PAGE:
“Helping people who find parts of themselves shameful become more comfortable in their own skin is incredibly rewarding.”
What was your path to becoming a therapist?
I took the long way to becoming a psychologist, but I have found my home in this field.
I have always been the proverbial “good listener” with friends and family, which is part of how I came to my first career as a school counselor. Leaving that job and returning to school was a risk, but one that came with the rewards of more in-depth knowledge and experience. Through my training, I uncovered a passion for working with clients struggling with anxiety and self-acceptance. Helping people who find parts of themselves shameful become more comfortable in their own skin is incredibly rewarding.
What should someone know about working with you?
During the first few sessions, we will talk about your reasons for seeking therapy, the issues you would like to focus on, and how our work together can be helpful. I will also get a sense of who you are by asking about your friends, family, work, and interests. We’ll work to connect the dots between the past and the present, as that’s a significant way that therapy can help you get unstuck. Whether you feel overwhelmed by anxiety, sadness, anger, fear, or are concerned about feeling numb, I provide a safe space to bring those feelings out into the open. I’ll work with you to process the meanings behind them—because there’s a lot of wisdom in your emotions.
How does collaboration with other providers inform your work?
Collaborating with other providers has always been an important part of how I support my clients. Cultivating relationships with psychiatrists, for example, is key for clients who make the choice to take medication. I am also a strong believer in the mind-body connection—there is significant overlap between mental health disorders and other health concerns (thyroid issues, chronic pain, vitamin deficiencies, hormonal imbalances, etc.), so it’s important to me to take a holistic, team approach to treatment.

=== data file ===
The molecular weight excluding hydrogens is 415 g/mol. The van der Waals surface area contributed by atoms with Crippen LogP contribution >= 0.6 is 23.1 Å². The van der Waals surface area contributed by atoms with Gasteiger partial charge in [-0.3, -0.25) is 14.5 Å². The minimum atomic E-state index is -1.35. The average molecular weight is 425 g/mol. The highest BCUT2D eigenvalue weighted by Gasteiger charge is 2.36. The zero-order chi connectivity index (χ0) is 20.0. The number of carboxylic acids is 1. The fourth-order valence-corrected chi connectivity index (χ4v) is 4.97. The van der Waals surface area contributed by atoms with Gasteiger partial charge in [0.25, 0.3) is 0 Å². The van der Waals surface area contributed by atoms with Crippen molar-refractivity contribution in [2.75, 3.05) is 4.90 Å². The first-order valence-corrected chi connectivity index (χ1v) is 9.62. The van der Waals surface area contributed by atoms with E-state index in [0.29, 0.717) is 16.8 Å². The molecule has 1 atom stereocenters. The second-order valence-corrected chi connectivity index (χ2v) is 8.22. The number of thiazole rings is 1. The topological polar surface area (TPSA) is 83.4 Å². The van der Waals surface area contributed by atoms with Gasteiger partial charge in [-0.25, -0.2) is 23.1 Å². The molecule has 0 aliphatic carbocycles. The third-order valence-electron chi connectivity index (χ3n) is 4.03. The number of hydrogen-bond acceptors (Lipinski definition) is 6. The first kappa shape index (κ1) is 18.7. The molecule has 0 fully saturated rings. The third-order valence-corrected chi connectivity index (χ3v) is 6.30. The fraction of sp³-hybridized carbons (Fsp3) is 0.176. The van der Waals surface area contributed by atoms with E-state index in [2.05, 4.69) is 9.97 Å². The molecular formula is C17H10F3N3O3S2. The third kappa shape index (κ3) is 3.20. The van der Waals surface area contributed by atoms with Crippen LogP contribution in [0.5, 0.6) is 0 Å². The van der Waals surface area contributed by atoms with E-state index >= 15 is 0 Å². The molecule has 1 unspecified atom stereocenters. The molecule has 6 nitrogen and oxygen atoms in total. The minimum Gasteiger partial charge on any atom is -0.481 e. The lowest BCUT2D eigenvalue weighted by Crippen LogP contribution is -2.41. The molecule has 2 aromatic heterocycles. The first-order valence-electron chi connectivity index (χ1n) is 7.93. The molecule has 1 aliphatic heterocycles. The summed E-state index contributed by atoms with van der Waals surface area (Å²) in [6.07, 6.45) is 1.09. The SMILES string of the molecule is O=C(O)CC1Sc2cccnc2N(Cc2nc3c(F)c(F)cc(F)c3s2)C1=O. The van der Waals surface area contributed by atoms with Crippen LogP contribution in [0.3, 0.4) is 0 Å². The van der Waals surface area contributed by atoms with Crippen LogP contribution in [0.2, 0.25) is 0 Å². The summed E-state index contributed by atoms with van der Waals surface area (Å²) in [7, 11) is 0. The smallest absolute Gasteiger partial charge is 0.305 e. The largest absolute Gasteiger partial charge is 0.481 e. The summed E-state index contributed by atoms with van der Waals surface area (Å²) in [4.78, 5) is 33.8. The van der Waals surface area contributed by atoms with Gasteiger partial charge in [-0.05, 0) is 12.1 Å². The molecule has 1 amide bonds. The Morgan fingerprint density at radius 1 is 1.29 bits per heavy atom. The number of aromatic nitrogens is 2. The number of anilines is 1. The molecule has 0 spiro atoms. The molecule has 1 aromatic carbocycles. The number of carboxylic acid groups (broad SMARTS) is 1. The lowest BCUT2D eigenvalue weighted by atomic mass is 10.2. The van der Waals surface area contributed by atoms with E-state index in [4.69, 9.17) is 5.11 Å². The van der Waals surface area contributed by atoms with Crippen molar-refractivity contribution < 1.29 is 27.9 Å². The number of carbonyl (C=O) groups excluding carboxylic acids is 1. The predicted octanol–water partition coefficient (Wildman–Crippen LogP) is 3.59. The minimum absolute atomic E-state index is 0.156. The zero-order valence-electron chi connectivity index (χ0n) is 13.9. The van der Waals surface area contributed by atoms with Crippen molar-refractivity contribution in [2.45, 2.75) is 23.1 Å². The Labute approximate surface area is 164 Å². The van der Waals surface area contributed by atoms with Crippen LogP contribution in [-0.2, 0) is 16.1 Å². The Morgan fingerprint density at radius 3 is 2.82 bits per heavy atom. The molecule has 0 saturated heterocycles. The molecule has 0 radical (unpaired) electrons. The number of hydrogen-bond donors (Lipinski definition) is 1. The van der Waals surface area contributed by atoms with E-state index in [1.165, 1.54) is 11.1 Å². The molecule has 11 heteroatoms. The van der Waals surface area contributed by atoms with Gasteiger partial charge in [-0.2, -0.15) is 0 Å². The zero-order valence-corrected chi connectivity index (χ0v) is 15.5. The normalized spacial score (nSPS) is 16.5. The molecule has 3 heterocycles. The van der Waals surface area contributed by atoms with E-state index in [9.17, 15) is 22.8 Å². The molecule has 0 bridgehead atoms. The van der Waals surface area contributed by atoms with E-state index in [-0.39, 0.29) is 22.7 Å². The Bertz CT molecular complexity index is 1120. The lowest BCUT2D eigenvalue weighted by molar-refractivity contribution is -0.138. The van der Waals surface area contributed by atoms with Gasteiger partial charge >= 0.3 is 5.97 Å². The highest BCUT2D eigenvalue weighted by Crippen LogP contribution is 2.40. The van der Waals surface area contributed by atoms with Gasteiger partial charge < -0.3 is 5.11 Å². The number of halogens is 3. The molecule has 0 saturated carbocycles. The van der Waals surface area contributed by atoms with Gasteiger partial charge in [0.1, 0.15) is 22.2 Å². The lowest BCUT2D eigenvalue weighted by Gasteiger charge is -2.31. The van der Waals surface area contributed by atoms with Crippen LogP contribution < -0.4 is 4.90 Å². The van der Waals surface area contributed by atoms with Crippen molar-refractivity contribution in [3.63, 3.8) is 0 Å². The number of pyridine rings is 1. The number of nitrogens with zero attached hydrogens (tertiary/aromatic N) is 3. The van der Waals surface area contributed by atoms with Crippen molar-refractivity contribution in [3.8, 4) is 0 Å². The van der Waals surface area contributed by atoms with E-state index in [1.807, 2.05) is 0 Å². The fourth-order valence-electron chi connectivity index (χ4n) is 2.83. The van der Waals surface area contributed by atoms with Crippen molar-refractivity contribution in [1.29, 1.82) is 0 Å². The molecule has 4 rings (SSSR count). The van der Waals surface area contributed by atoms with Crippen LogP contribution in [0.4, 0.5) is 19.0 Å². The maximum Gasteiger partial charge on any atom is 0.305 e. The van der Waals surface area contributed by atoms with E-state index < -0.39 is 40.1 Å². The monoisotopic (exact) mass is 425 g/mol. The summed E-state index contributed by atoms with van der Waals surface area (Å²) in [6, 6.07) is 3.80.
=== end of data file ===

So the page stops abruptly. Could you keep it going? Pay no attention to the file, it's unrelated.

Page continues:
What do you think is the biggest barrier today for people seeking care?
For many people, there can be stigma around seeking help. I have seen many clients who waited years before entering treatment—most who were from families where there was pressure to be self-sufficient and keep problems hidden. As long as they looked “okay” on the outside, that meant everything was “okay” on the inside—even if it wasn’t. Being vulnerable and talking about painful experiences and emotions is hard. Every therapist will tell you this, and I am no exception: Coming to therapy is an act of bravery.
In addition to working with adults, what other age groups do you have experience with?
I have extensive experience working with teens (high school) and early adults (college). I treat anxiety, depression, and academic stress—and I specialize in helping clients who have identity issues. These problems can include body-image concerns, difficulties navigating relationships with peers and family, acculturation stress, and sexual identity issues.
“Whether you feel overwhelmed by anxiety, sadness, anger, fear, or are concerned about feeling numb, I provide a safe space to bring those feelings out into the open.”